Ts account (290pp) titled 'Hoofmarks' and documenting his time spent principally in command of A and then C cavalry squadrons of King Edwardâ€™s Horse during the First World War (he also trained in B squadron and served variously with it from 1909-1916). The account is well written throughout, possibly with a view to publication and is certainly written with hindsight (at times it reads more like a squadron history than a personal memoir) offering many valuable insights into the role of King Edwardâ€™s Horse during the First World War.
A career soldier, Furse received a commission with Kingâ€™s Colonial Yeomanry in 1909 (becoming King Edwardâ€™s Horse in 1911) travelling to Germany in the same year, under the auspices of studying military history. In 1914, he was married and working as Assistant Private Secretary to the Secretary of State for the Colonies, when war was declared and he returned to England to train new recruits before leaving for France in April 1915. By early-mid 1916 he was heavily involved in observation work (he describes mapping the location of German observation posts at Maissemy Ridge, north of Bais de Holnon, which he believes were later used to inform the Somme Offensive) whilst also encountering Major General Sir Robert Fanshawe, Field Marshal Douglas Haig and Field Marshal Sir Henry Wilson during this period. In March 1917 he was made Field Intelligence Officer and attached to the IVth Corps of Cyclists, before taking command of A Squadron in time to take part in the Third Battle of Ypres as Passchendaele in July 1917 (p. 109), describing in great detail a meeting with the Corps Commander, Lieutenant General Sir Charles Woollacombe, whom he describes as â€˜warm, human and young of heartâ€™ (p. 108). He was in reserve on 31st July, but nonetheless this part of the account contains interesting insights into the leadership of both General Hubert Gough and Brigadier General K G Buchanan, Commander of the 154th Infantry Brigade and an interesting commentary on his duties, which were, in the main concentrated on maintaining liaison with the 1st Cavalry Division, reconnaissance and readiness to cover the advance of the infantry when they attacked Fountaine as part of the Battle of Cambrai in November 1917. Entrenched at Trescault, on the other side of Havrincourt Wood, he didnâ€™t see the advance first hand (but does describe seeing â€˜twenty wrecked tanks, stranded like whales on the beachâ€™) and concludes that â€˜for us, the Cambrai battle had been a bitter disappointment and we had little to do.â€™ During the subsequent German counter-attack he reported to Brigadier General George Pereira, who was â€˜playing patience at a table in the corner of the farmhouseâ€™ and he watched â€˜a very fine division being handled in a crisis by an exceptionally cool Commander (pp 152-3).
After a brief time spent in Italy, as Corps Cavalry for General Sir Richard Hakingâ€™s XIth Corps (December 1917) by April 2018 he was back in France, where he took part in the Battle of the Lys, taking command of C Squadron and control of the line at Mont Bernenchon, near Riez during the German Spring Offensive and which he describes in exceptional detail his time in combat at Les Huit Maisons, when, in the confusion of battle and hand-to-hand combat, he had to abandon his men in retreat (and his good friend, Captain Addison was killed) leading him to conclude that â€˜I think two of the most difficult things for a leader in action to make up his mind to do are to order men on a dangerous mission when he cannot go with them, and to abandon his wounded in retreatâ€™ (p 197). For his part in this action, he was later awarded the DSO (â€˜For Conspicuous Gallantry and Devotion to Duty during a hostile attack when he held for over five hours, 900 yards of a system with 100 men and a weak company of Infantry, ultimately withdrawing in good order, in spite of hand to hand fighting in the trenchesâ€™). Finally, he provides an especially detailed commentary on the role of King Edwardâ€™s Horse in October 1918, when "my squadron had formed the vanguard of the 16th [XVI] Corps of Birdwood's Fifth Army during the advance from Lille to Tournai.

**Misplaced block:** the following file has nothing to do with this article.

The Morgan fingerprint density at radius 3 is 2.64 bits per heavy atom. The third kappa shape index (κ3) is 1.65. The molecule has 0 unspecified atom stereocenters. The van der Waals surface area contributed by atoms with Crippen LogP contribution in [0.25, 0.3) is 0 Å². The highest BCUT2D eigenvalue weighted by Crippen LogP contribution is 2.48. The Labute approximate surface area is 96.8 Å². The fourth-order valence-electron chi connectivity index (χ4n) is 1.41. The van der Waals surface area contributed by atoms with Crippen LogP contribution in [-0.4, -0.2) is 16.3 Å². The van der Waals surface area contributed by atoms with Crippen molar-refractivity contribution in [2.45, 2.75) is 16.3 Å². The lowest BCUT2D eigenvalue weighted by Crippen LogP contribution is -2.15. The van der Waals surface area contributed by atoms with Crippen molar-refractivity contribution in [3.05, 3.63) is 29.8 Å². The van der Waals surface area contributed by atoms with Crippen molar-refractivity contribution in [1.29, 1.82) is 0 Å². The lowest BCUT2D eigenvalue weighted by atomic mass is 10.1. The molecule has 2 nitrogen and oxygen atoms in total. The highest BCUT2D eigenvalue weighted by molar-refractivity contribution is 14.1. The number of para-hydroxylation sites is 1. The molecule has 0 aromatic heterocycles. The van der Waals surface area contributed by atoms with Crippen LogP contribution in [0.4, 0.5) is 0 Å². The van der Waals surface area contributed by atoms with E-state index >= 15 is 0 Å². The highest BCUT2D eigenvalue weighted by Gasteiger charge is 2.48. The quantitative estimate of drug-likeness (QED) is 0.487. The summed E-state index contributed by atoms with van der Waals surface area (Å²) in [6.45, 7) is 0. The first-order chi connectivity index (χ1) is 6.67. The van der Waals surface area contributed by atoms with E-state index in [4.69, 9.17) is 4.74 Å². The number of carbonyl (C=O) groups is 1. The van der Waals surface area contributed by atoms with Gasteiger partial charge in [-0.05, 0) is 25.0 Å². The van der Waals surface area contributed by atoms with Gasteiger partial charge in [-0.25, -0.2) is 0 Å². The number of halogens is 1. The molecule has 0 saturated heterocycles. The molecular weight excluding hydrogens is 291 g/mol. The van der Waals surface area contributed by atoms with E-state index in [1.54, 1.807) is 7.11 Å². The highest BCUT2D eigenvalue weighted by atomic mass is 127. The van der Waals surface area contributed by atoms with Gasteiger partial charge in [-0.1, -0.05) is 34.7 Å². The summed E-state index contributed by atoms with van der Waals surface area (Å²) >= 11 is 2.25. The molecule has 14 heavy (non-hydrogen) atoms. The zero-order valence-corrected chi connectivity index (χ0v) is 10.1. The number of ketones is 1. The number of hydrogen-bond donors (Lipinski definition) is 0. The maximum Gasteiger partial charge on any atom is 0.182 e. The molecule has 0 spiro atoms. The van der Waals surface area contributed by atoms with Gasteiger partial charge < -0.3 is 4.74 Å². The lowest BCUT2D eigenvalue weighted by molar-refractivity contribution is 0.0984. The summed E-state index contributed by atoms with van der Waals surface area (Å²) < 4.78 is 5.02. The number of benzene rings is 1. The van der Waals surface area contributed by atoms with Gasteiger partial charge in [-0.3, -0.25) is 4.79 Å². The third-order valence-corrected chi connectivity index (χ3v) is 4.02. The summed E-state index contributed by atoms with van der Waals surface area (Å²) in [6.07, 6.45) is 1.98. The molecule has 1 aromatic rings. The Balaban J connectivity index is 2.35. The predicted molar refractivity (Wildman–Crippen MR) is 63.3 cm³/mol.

The account is accompanied by a small selection of original, ancillary documents, comprising c.20 photographs (mostly unattributed but including several of Furse); c.10pp of drafts and notes made for â€˜Hoofmarksâ€™; c. 30pp of regimental orders relating to King Edwardâ€™s Horse; two excellent reports, titled â€˜Diary and Report on Attachment to Infantryâ€� (10th February 1917, 4pp) and â€œDiary and Report on attachment to a Field Batteryâ€� (undated, 4pp) concluding with his belief that artillery and infantry officers need to work more closely together, to best achieve success; various trench maps, plans and newspaper articles; extracts from â€˜Letters to Celia April-May 1918â€™ (referencing his being awarded the DSO in April 1918, together with a detailed report on the same action, from his own perspective); â€˜Letters home from Italy December 1917â€™ and other miscellaneous correspondence; notes on a court martial he had to officiate over, where he recommended leniency and recommended penal imprisonment instead of death and four letters by H E Luxmore, Master at Eton College (undated).